Lost in the frenzy of recent events (The Underwear Bomber, the ObamaCare vote, The White House Party Crashers, Harry Reid’s Slip of the Racist Tongue, etc.) is the fact that crude oil pricing has been steadily increasing of late and is now in the mid-$80’s, and is likely headed to triple-digits soon. Gasoline prices now stand over a dollar higher than last year at this time (currently around $2.80/gal) and appear ready to break the psychologically-important $3.00/gallon barrier very soon.

There is no coverage of this in the news. There is no media attention whatsoever. But when gas gets too high, the Liberal Elite Media (LEM) will once again—predictably—be fanning the flames of the “Big Oil is ripping us off” storyline.

This is totally and intentionally misleading. Crude oil pricing (and therefore U.S. retail gasoline pricing) can be influenced to a very large extent by Presidential/Congressional actions. Traditionally, summer gasoline pricing maxes out about $.80 /gal higher than winter lows, so summer 2010 pricing looks headed into the $3.60/gal range.

It’s not “Big Oil’s” fault. It’s largely the fault of President Obama and his Democratic majorities in Congress.

We have a lot of potential oil supply right here, off the coastlines, in the Gulf of Mexico, in ANWR, and in the Western states’ oil shale deposits. Oil reserves that if developed would lead to dramatically lower crude oil pricing and greatly stabilize the world energy market.

But President Obama and the Democratic Congress have rescinded the off-shore oil exploration leases and refuse to allow exploration in the oil-rich ANWR region of Alaska—in spite of the fact that environmentally safe technology exists for such exploration and extraction. Our oil-drilling technology is far cleaner than that of say, OPEC member Nigeria, but we willingly outsource ‘dirty’ oil production to them and deny the world’s oil market our ‘clean’ oil exploration and extraction technology. It’s politically disingenuous, done solely to curry favor with the environmentally-sympathetic (but technologically unaware) segment of the electorate.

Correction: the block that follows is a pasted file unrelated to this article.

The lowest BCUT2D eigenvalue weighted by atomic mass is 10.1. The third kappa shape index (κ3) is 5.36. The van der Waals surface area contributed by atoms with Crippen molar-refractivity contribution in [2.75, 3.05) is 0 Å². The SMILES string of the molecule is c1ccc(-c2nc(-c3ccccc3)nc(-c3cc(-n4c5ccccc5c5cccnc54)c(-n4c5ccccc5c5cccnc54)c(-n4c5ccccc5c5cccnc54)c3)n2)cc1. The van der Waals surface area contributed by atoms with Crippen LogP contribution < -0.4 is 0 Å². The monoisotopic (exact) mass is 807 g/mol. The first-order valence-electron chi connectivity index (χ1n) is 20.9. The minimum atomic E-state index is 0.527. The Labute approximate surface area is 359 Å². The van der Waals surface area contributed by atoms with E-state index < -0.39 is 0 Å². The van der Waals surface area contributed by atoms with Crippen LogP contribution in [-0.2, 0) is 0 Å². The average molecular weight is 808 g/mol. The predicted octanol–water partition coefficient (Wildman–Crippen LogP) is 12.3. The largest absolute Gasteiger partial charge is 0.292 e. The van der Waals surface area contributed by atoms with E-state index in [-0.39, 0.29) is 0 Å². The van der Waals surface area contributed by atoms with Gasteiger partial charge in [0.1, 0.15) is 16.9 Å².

As far as drilling off the coastlines, in ANWR, developing our oil shale resources, etc. are concerned, it’s important to understand how the world’s financial/commodity markets operate.

The world commodity trading markets operate on two main levels: the actual supply and demand of the commodity being traded, and the so-called ‘market psychology’ or confidence that the traders have in that market. The confidence (or lack thereof) in any given market is based largely on the traders’ collective expectations regarding future events. US gasoline pricing is determined by four main factors:

1) World crude oil supply and demand

2) Restrictions on U.S. oil exploration (controlled mainly by U.S. environmental concerns)

3) Distribution/refining inefficiencies (controlled mainly by U.S. environmental concerns—a long article onto itself, dealing with why there have been no new refineries built here in 30 years and the resulting over-demand on our refineries’ too-limited capacity, “boutique” gasoline varieties only being allowed to be sold in certain markets, etc.)

4) Geo/political influences, AKA the ‘terror premium.’